Stigma of medication

Many people respond to a psychiatric diagnosis and medication recommendations by saying that they are simply "not a pill person". It seems that the idea of having to take a pill every day is a daunting thought to some and a sign of weakness to others.

In truth, there is no such thing as a "pill person". Although many people seem to have a specific idea in mind of the kind of person likely to take pills, this doesn't really exist. People are people - some experience medical problems that need to be treated, others may not. Most people would prefer not to have the medical problem or the need to be treated.

Some people have no problem with the idea that a person with a heart condition should take cholesterol-lowering drugs, or that a person with diabetes needs to take daily insulin shots and yet object when the subject turns to psychiatric illnesses such as depression, anxiety disorders or bipolar disorder.

Society as a whole needs to understand and accept the validity of psychiatric illness as just that -illness that can and should be treated. The only difference is that in the case of psychiatric illness, it is the brain being affected rather than the heart or pancreas. Just like a heart condition or other serious chronic disease, mental illness often causes premature death and many other serious problems.

Taking medication for a mental health problem is not a sign of a weak character.

Medication for treatable conditions is a step forward just as immunization, chlorinated water and electricity were. These measures were all developed to improve our quality of life. We should be grateful for the advances made rather than feeling guilty for using them.

Some who say they are not "pill people" do so out of a belief that as a society we put too many people on drugs. For example, those opposed to the use of Ritalin in children with ADD/ADHD or to the widespread use of antidepressants often hold this view.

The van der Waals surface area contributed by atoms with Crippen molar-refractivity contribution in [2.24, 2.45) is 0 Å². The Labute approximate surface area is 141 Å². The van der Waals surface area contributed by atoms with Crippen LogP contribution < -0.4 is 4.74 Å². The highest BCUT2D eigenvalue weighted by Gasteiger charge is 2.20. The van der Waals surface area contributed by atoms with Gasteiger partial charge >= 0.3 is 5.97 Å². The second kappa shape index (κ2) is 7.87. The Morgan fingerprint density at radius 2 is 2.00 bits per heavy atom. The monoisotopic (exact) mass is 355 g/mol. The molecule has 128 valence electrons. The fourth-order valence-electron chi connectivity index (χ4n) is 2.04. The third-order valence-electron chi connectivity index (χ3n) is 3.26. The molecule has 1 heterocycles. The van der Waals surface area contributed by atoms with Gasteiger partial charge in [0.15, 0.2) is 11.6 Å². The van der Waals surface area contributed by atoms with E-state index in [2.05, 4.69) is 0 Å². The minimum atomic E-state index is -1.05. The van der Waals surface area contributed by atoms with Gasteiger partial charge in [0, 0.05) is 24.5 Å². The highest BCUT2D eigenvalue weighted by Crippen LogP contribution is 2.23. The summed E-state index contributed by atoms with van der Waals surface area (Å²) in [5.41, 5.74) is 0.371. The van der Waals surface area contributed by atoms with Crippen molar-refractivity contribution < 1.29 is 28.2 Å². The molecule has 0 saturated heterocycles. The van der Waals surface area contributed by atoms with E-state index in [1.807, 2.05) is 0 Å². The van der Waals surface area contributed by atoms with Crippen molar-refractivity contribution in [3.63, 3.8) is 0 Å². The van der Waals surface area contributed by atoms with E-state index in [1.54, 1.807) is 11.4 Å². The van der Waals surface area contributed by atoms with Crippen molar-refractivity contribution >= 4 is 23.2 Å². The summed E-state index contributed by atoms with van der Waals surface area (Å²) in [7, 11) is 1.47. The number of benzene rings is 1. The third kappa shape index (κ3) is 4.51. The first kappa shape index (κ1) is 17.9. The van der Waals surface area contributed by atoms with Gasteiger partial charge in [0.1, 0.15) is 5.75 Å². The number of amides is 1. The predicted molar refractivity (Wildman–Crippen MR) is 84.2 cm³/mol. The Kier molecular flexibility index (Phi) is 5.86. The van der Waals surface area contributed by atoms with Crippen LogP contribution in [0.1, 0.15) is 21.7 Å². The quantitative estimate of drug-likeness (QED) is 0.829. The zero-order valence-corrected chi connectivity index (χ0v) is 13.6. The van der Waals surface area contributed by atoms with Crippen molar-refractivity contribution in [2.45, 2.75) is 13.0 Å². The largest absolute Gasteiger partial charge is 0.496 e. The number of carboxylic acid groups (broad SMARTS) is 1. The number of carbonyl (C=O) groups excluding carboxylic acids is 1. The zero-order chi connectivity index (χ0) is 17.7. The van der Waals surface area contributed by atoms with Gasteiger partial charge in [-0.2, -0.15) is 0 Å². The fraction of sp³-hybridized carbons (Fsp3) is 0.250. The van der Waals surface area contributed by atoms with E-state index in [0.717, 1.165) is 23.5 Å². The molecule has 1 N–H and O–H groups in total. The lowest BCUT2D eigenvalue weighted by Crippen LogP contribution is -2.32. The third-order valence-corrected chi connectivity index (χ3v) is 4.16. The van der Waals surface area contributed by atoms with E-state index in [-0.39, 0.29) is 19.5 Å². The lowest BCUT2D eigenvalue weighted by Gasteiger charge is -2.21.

Sadly, this opposition is mostly the result of being uninformed about how the medications work to treat symptoms or how they are prescribed. These are not sedatives or 'happy pills', but specific medications that affect naturally occurring chemicals in the brain.

Also, medications are not handed out like candy to every rambunctious child or to every adult who has had a bad day. Specific diagnostic criteria must be met in each instance and medication use should be monitored closely by a physician. Far from being over-prescribed, most studies indicate that the vast majority of psychiatric disorders are under-diagnosed and even less commonly treated.

Sometimes it is a fear that chemicals are unhealthy that the causes people to resist medication use. Most of us do not eschew chemicals as a whole. We drink chlorinated water and take vitamins. For those who oppose all chemical use, this is usually a religious or ideological objection and is, of course, a matter of personal choice.

What is a chemical? Serotonin, insulin, potassium, vitamins and iron are all chemicals. A molecule is a molecule or an atom an atom whether it is made inside the body or administered to the body from another source. Many medications use molecules that do occur naturally in our bodies, but that may be deficient or out of balance.

The important question is not whether a substance is a chemical, but whether it helps or hinders the body. Few would question the benefit of administering vitamin C for scurvy, but research was still necessary to determine whether extra, exogenous vitamin C had any adverse effects or dose limitations. The same holds true for other medications including most psychiatric ones.

Potential risks from medication use should be measured against the benefits of relieving symptoms of the disorder. There is also risk in doing nothing. There is no virtue in suffering needlessly if safe and effective treatment is available.


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